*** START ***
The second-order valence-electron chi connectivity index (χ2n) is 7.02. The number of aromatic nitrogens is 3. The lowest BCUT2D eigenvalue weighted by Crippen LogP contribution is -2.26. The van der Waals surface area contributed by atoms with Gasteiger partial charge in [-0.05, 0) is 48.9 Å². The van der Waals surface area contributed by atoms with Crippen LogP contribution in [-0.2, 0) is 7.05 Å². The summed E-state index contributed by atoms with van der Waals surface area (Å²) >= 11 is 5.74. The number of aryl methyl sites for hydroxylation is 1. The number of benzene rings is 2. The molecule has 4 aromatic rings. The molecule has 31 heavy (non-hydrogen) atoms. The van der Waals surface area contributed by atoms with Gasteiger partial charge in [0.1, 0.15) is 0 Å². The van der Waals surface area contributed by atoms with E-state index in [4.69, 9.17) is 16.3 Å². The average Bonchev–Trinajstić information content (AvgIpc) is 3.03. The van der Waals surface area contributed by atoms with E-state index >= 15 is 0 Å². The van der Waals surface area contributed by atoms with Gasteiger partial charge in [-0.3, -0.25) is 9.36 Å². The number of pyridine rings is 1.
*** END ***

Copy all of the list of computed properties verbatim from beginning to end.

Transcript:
The second-order valence-electron chi connectivity index (χ2n) is 7.02. The number of aromatic nitrogens is 3. The lowest BCUT2D eigenvalue weighted by Crippen LogP contribution is -2.26. The van der Waals surface area contributed by atoms with Gasteiger partial charge in [-0.05, 0) is 48.9 Å². The van der Waals surface area contributed by atoms with Crippen LogP contribution in [-0.2, 0) is 7.05 Å². The summed E-state index contributed by atoms with van der Waals surface area (Å²) >= 11 is 5.74. The number of aryl methyl sites for hydroxylation is 1. The number of benzene rings is 2. The molecule has 4 aromatic rings. The molecule has 31 heavy (non-hydrogen) atoms. The van der Waals surface area contributed by atoms with Gasteiger partial charge in [0.1, 0.15) is 0 Å². The van der Waals surface area contributed by atoms with E-state index in [4.69, 9.17) is 16.3 Å². The average Bonchev–Trinajstić information content (AvgIpc) is 3.03. The van der Waals surface area contributed by atoms with E-state index >= 15 is 0 Å². The van der Waals surface area contributed by atoms with Gasteiger partial charge in [-0.3, -0.25) is 9.36 Å². The number of pyridine rings is 1.